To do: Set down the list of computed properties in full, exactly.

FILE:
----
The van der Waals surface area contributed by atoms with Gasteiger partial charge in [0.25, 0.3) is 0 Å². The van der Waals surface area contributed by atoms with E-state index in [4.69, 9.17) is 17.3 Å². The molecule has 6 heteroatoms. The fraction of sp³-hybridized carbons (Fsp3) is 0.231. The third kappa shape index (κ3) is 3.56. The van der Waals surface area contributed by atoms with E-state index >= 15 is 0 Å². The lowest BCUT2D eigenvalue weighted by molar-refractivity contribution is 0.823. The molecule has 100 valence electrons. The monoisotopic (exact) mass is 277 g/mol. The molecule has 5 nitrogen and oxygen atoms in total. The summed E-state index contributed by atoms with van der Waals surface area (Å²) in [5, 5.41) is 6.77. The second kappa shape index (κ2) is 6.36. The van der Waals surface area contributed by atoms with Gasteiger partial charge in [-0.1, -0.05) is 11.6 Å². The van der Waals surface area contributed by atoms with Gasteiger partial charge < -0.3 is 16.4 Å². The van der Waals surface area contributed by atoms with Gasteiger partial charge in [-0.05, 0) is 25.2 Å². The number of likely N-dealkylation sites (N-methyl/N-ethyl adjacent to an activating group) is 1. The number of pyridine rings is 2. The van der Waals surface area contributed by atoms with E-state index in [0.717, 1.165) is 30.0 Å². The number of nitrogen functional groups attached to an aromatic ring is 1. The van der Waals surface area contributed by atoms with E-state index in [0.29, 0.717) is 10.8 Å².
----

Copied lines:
The van der Waals surface area contributed by atoms with Gasteiger partial charge in [0.25, 0.3) is 0 Å². The van der Waals surface area contributed by atoms with E-state index in [4.69, 9.17) is 17.3 Å². The molecule has 6 heteroatoms. The fraction of sp³-hybridized carbons (Fsp3) is 0.231. The third kappa shape index (κ3) is 3.56. The van der Waals surface area contributed by atoms with E-state index >= 15 is 0 Å². The lowest BCUT2D eigenvalue weighted by molar-refractivity contribution is 0.823. The molecule has 100 valence electrons. The monoisotopic (exact) mass is 277 g/mol. The molecule has 5 nitrogen and oxygen atoms in total. The summed E-state index contributed by atoms with van der Waals surface area (Å²) in [5, 5.41) is 6.77. The second kappa shape index (κ2) is 6.36. The van der Waals surface area contributed by atoms with Gasteiger partial charge in [-0.1, -0.05) is 11.6 Å². The van der Waals surface area contributed by atoms with Gasteiger partial charge < -0.3 is 16.4 Å². The van der Waals surface area contributed by atoms with Gasteiger partial charge in [-0.05, 0) is 25.2 Å². The number of likely N-dealkylation sites (N-methyl/N-ethyl adjacent to an activating group) is 1. The number of pyridine rings is 2. The van der Waals surface area contributed by atoms with E-state index in [0.717, 1.165) is 30.0 Å². The number of nitrogen functional groups attached to an aromatic ring is 1. The van der Waals surface area contributed by atoms with E-state index in [0.29, 0.717) is 10.8 Å².